What are diamond blades good for?
Diamond blades are built to cut through the hardest of materials such as cured concrete, asphalt, brick, marble, block, granite, tile, or any material with an aggregate base. The laser set diamonds allow delicate easy cuts through these materials where non-diamond blades would wear faster and create messier cuts.
Synthetic diamonds are resistant in nature and have a high rate of abrasion rate allowing these blades to be a perfect solution for masonry needs.
How do diamond blades work?
The exposed diamond crystals or chips on the segments of the blades grind through the materials being cut. The laser engraved chips are bonded to the segments. As the blade drags across the surface the diamond chips break down across the surface creating a grinding action.
Due to the grinding action, the blades wear down over time. The diamonds are reduced to a fine powder releasing from the blade. As the metal bond on the segment grinds down, more diamond chips are exposed.
Once all the chips are grinded down, your blade will no longer cut.
Innovative engineering such as synthetic diamonds and length in your segments can cause a blade to have a longer life.
How long do diamond blades last?
Life span of your blade will depend on quality of your blade, Rotations on your saw, wet or dry cutting, hardness of material being cut, and technique being used while cutting. If you are not using the blade as intended, the life expectancy of you blade can be half or less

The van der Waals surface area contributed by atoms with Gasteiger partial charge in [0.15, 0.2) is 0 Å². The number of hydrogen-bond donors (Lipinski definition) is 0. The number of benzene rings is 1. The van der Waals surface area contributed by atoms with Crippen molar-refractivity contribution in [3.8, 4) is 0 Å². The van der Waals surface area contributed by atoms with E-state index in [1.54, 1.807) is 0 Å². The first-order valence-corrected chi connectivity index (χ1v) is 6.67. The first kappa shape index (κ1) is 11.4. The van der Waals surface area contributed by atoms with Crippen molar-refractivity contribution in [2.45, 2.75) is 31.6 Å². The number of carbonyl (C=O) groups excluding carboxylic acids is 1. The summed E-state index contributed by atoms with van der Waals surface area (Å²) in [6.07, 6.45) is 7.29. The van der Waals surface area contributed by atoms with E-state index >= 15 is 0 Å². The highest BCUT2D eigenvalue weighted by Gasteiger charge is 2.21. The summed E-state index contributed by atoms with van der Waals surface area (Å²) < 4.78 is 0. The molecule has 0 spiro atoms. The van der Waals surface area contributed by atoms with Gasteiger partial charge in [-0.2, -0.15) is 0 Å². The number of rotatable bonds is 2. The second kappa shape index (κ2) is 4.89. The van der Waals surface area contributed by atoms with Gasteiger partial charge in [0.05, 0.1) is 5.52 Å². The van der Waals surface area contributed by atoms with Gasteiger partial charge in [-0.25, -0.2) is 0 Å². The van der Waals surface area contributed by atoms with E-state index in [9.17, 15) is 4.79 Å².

It’s not a simple answer, but your blades should last anywhere from 12 to 120 hours.
What is a diamond core bit? What is a core bit used for?
A diamond core bit is a steel tube with diamond segments attached to one end. Core bits are used to drill holes in materials. They are typically used for drilling holes for air conditioning, water pipes, gas nozzles, electrical wires in walls & floors and furnace ventilation pipes.
What speed is a diamond core bit?
Each drill and core bit will be different based on the recommended rates and the material being cut. Most drills will recommend anywhere from 1,000 – 3,000rpm for the correct operation of your diamond core bit.
The wider a diameter of a core bit the lower the recommended RPM will be. Smaller core bits typically drill with higher rpm.
If you cut too slow you will polish the material you are trying to cut. If you run your rpm to high your job will take a very long time from start to finish. You will know if you are using it wrong when you find there are no diamond chips left on the segments of your blades or the edge appears smooth. You may be able to release more chips by drilling into a soft abrasive material.